IPython Notebook, where have you been all my life?





As a long-time fan of the package knitr for reproducible, human-readable research in R, I’m surprised it took me as long as it did to discover the wonder that is IPython Notebook, which is an equivalent way of logging methods, data, code, and output in a single human-readable file (but, obviously, using Python instead of R). Oh yes, it’s good. Very good. 

The notebooks can be saved as JSON files that are perfect for sharing as Github gists, and the JSON can be converted to HTML using the IPython Notebook viewerHere’s a quick demo notebook that I put together using scikit-learn to do K-means clustering on the iris data set and plot the results, and the accompanying JSON-formatted gist.

This example works with one of my favorite historic data sets, known as either Fisher’s or Anderson’s iris data set depending on who you want to give credit to: Ronald Fisher, the statistician who analyzed the data, or Edgar Anderson, who actually collected and measured all those flowers. (Personally, I’d argue that Fisher already gets Fisher’s linear discriminant named after him, so we ought to let Anderson take credit for the data set!)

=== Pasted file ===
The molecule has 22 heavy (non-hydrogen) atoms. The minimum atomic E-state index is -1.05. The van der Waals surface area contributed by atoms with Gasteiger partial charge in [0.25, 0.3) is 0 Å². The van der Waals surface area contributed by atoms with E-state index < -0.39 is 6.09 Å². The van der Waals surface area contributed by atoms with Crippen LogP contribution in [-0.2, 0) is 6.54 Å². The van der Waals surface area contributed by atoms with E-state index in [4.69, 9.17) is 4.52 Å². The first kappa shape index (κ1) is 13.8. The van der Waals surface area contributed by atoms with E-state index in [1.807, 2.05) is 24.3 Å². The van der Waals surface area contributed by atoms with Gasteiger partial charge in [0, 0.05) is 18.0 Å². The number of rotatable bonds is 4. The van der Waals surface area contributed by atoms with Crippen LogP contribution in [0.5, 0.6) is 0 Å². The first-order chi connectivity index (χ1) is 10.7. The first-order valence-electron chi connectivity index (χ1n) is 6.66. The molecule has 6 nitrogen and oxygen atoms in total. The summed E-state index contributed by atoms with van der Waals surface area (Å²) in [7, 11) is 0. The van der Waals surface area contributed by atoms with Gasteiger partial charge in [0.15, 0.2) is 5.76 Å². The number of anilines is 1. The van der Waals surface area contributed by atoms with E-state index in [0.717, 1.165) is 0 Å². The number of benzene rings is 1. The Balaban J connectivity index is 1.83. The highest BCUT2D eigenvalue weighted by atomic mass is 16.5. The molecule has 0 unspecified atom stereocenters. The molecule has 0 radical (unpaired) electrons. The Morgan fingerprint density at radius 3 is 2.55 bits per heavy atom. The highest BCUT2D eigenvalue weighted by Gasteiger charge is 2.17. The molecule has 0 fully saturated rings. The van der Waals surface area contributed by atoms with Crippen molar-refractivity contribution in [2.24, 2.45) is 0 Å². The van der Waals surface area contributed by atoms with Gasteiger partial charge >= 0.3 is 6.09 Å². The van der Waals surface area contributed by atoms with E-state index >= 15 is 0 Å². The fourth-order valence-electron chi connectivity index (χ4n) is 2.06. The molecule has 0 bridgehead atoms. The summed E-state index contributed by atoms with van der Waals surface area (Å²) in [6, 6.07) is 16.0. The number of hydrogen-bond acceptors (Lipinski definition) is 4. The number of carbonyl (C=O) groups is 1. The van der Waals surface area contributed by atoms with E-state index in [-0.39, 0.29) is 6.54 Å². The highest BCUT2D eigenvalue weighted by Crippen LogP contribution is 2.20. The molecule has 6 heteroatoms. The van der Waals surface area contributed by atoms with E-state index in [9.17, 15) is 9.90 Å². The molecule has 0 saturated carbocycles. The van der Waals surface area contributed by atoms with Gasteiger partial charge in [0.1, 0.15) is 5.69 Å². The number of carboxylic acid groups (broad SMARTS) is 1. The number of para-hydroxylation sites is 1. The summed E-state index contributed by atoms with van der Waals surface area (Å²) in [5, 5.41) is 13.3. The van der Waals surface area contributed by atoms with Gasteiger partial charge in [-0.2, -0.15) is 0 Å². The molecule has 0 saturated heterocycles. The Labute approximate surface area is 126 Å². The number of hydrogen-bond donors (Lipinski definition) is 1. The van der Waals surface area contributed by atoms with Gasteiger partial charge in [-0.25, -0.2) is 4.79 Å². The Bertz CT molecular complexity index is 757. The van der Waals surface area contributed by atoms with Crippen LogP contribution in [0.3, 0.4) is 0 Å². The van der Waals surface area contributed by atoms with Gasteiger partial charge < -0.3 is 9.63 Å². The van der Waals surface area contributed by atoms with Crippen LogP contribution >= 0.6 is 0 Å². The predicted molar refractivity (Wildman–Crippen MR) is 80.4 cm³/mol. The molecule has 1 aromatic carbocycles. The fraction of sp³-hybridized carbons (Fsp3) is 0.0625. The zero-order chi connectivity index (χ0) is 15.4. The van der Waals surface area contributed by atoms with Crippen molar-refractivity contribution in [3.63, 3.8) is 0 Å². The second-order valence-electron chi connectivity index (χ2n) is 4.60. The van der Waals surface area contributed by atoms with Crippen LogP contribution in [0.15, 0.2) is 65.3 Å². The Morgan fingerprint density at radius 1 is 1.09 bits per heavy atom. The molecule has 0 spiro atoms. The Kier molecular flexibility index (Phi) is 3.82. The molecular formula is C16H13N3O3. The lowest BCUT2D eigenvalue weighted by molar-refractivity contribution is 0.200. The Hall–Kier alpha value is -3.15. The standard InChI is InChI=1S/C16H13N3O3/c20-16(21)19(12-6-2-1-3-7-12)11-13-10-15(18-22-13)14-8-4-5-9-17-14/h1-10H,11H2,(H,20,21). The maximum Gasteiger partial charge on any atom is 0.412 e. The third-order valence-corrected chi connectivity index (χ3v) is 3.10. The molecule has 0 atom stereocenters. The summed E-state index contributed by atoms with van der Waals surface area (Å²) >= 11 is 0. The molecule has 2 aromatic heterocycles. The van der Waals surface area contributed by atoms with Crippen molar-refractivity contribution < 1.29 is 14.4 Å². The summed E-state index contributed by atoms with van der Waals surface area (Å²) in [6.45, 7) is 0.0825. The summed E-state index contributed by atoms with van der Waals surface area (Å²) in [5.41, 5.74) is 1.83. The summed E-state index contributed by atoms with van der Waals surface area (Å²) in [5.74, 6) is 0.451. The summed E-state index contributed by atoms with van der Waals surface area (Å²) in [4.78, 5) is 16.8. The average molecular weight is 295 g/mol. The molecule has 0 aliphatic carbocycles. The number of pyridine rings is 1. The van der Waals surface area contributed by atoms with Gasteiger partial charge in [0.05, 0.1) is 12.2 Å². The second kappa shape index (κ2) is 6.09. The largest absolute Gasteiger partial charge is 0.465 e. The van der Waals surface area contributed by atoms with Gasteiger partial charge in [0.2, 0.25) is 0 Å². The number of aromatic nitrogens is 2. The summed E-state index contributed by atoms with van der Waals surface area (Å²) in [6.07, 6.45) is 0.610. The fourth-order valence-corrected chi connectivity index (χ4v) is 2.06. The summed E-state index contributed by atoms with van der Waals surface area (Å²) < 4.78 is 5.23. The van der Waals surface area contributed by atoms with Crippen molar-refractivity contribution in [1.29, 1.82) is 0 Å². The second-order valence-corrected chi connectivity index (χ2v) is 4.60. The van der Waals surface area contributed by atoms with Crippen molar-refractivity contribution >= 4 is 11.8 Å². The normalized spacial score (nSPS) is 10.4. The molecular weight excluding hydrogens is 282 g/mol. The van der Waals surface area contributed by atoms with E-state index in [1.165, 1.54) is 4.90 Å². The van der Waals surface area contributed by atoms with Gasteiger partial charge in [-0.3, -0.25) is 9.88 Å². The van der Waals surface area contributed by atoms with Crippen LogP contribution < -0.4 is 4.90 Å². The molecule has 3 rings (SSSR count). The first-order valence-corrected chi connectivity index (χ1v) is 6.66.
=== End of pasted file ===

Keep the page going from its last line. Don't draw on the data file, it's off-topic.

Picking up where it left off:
The data set contains measurements of the length and width of petals and sepals for three different iris species found in Canada: Iris setosa, Iris virginica, and Iris versicolor. For this example, I’ve used K-means clustering, since we know a priori that there are 3 species to identify so it’s easy to choose 3 clusters. Results are shown in a 3D plot with the color indicating the label given to the sample by the clustering algorithm.

This very basic analysis is able to achieve pretty good discrimination of the groups in this data set, giving 134/150 (89%) correctly identified samples.